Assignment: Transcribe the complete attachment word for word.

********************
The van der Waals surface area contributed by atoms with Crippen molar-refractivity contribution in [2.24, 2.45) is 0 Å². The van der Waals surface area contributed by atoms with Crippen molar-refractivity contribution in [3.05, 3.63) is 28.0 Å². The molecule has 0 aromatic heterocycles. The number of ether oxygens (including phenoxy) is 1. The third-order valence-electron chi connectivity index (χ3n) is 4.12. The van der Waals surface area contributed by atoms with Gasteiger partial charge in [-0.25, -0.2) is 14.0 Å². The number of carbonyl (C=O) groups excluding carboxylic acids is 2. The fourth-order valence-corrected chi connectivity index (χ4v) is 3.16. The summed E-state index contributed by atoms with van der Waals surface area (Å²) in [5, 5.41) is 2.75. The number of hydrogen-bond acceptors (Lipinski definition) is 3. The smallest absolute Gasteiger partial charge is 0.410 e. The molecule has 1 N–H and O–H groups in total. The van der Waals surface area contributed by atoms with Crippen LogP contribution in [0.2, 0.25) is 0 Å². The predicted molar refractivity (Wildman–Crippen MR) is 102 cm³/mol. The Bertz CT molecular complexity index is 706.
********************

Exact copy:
The van der Waals surface area contributed by atoms with Crippen molar-refractivity contribution in [2.24, 2.45) is 0 Å². The van der Waals surface area contributed by atoms with Crippen molar-refractivity contribution in [3.05, 3.63) is 28.0 Å². The molecule has 0 aromatic heterocycles. The number of ether oxygens (including phenoxy) is 1. The third-order valence-electron chi connectivity index (χ3n) is 4.12. The van der Waals surface area contributed by atoms with Gasteiger partial charge in [-0.25, -0.2) is 14.0 Å². The number of carbonyl (C=O) groups excluding carboxylic acids is 2. The fourth-order valence-corrected chi connectivity index (χ4v) is 3.16. The summed E-state index contributed by atoms with van der Waals surface area (Å²) in [5, 5.41) is 2.75. The number of hydrogen-bond acceptors (Lipinski definition) is 3. The smallest absolute Gasteiger partial charge is 0.410 e. The molecule has 1 N–H and O–H groups in total. The van der Waals surface area contributed by atoms with Crippen LogP contribution in [0.2, 0.25) is 0 Å². The predicted molar refractivity (Wildman–Crippen MR) is 102 cm³/mol. The Bertz CT molecular complexity index is 706.